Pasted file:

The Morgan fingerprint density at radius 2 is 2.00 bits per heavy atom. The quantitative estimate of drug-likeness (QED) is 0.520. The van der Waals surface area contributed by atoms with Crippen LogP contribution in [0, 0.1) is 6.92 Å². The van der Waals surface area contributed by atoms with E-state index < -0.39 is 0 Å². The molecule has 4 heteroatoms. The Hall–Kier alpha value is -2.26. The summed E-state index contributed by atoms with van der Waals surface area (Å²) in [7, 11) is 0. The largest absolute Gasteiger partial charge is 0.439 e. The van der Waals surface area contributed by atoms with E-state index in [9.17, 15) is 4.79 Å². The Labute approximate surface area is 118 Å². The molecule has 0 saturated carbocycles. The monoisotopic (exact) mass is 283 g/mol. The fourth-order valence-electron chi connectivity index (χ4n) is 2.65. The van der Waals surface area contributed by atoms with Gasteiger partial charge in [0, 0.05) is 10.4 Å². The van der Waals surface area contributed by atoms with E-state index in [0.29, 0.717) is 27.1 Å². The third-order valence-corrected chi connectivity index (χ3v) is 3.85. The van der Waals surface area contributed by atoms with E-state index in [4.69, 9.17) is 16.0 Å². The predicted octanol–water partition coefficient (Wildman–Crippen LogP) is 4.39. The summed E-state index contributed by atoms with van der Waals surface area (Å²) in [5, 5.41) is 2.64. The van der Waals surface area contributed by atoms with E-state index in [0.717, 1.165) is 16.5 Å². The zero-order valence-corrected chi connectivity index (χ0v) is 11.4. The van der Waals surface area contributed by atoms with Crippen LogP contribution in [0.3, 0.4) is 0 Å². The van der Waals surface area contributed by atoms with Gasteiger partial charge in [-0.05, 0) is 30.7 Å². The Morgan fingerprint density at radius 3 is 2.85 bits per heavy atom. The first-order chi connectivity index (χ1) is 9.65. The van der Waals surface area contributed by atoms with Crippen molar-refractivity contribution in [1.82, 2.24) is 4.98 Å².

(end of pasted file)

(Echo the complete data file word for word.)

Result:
The Morgan fingerprint density at radius 2 is 2.00 bits per heavy atom. The quantitative estimate of drug-likeness (QED) is 0.520. The van der Waals surface area contributed by atoms with Crippen LogP contribution in [0, 0.1) is 6.92 Å². The van der Waals surface area contributed by atoms with E-state index < -0.39 is 0 Å². The molecule has 4 heteroatoms. The Hall–Kier alpha value is -2.26. The summed E-state index contributed by atoms with van der Waals surface area (Å²) in [7, 11) is 0. The largest absolute Gasteiger partial charge is 0.439 e. The van der Waals surface area contributed by atoms with E-state index in [9.17, 15) is 4.79 Å². The Labute approximate surface area is 118 Å². The molecule has 0 saturated carbocycles. The monoisotopic (exact) mass is 283 g/mol. The fourth-order valence-electron chi connectivity index (χ4n) is 2.65. The van der Waals surface area contributed by atoms with Gasteiger partial charge in [0, 0.05) is 10.4 Å². The van der Waals surface area contributed by atoms with E-state index in [0.29, 0.717) is 27.1 Å². The third-order valence-corrected chi connectivity index (χ3v) is 3.85. The van der Waals surface area contributed by atoms with E-state index in [4.69, 9.17) is 16.0 Å². The predicted octanol–water partition coefficient (Wildman–Crippen LogP) is 4.39. The summed E-state index contributed by atoms with van der Waals surface area (Å²) in [5, 5.41) is 2.64. The van der Waals surface area contributed by atoms with E-state index in [0.717, 1.165) is 16.5 Å². The zero-order valence-corrected chi connectivity index (χ0v) is 11.4. The van der Waals surface area contributed by atoms with Crippen LogP contribution in [0.3, 0.4) is 0 Å². The van der Waals surface area contributed by atoms with Gasteiger partial charge in [-0.05, 0) is 30.7 Å². The Morgan fingerprint density at radius 3 is 2.85 bits per heavy atom. The first-order chi connectivity index (χ1) is 9.65. The van der Waals surface area contributed by atoms with Crippen molar-refractivity contribution in [1.82, 2.24) is 4.98 Å².